I wonder if any of our in-house experts know the answer to this: is there any difference between “essential hypertension” and “hypertension?” Please don’t waste your time going into detail (I’ll do my research). But, I am a little confused. Is essential hypertension a more specific type of hypertension?
I will continue to seek the answer through more reading. I thought I’d bring it up here in case there is a simple response.
Essential hypertension, aka primary hypertension is when there are no identifiable causes for the hypertension (i.e. kidney failure, other disease processes, etc.) Diagnosis of exclusion. 95% of the cases of hypertension fall into this category.
At least, I hope so, or I’m in deep trouble for the exam on Monday (or deeper I should say).
Got it. Essential = idiopathic hypertension. Basically, cardiac conditions such as coronary heart disease are not the factors that cause elevated blood pressure. This differs from the regular “hypertension” in that hypertension is caused by a known factor. Essential hypertension is sort of like primary pulmonary hypertension (hyptertension in the pulmonary arteries due to unknown causes). I’ll confirm once I’m in the mode to research on the topic. I needed to talk that one out. Thank you, Epidoc.
Almost… the only thing I would adjust is that essential hypertension IS the “regular” hypertension-- since it is 95% of the cases. And while the exact “cause” isn’t known, there are predisposing risk factors (obesity, alcohol, lack of exercise). Thankfully not caffeine!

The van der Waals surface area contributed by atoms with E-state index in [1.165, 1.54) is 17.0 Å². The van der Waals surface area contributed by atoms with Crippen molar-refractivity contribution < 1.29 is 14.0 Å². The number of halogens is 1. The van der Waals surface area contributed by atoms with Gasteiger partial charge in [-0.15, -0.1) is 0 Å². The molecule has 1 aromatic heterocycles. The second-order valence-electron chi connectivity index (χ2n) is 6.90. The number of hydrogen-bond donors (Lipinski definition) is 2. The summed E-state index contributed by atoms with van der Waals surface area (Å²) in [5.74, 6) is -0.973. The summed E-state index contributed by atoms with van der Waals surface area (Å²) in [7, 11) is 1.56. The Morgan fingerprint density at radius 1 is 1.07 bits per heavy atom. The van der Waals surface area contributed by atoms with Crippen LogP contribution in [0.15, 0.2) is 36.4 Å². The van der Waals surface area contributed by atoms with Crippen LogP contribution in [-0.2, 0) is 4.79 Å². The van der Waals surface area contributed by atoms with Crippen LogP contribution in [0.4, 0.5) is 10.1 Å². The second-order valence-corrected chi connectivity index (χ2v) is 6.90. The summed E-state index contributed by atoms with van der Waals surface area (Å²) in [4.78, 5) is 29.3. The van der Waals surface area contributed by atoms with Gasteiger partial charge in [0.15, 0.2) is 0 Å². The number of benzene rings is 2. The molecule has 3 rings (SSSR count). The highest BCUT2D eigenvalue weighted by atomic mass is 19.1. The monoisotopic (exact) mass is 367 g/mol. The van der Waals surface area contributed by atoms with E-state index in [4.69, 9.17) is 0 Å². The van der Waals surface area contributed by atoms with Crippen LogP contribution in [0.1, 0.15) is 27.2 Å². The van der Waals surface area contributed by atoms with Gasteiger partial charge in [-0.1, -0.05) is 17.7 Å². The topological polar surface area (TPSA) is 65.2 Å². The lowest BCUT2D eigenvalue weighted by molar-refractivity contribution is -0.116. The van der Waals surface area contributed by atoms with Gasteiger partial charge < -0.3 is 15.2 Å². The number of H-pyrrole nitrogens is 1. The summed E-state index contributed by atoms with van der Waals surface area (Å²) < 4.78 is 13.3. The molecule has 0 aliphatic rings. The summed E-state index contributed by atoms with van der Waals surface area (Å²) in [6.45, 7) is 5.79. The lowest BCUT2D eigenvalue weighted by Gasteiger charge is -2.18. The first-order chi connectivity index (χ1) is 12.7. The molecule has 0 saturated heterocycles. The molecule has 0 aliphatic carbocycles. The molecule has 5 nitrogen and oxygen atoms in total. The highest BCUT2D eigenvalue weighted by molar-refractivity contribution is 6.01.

Probably more than you wanted to know, but it’s helping me review
Oh yeah - you did mention that in your initial reply - I must have been reading passively. This is good to know, because I was trying to understand the difference between the two and now I know that they are the same animal.
Once again, thank you for your help. I’m glad I could help you review. Just out of curiousity, what are you studying for?
I was studying for our Cardiovascular Domain exam this morning (I’m a 2nd year). Don’t know how it went though-- I’ve yet to come out of an exam feeling good.
Interesting! I hope you did well.
…yes, thankfully caffiene is NOT a predisposing risk factor. In fact, wasn’t there a study finding that there are CVD benefits to drinking coffee? …or was that wishful thinking? Of course, being an “epi” doc, you’d know that the results of the study could be highly skewed by many factors (sample population, duration of study, definition, study design, etc…).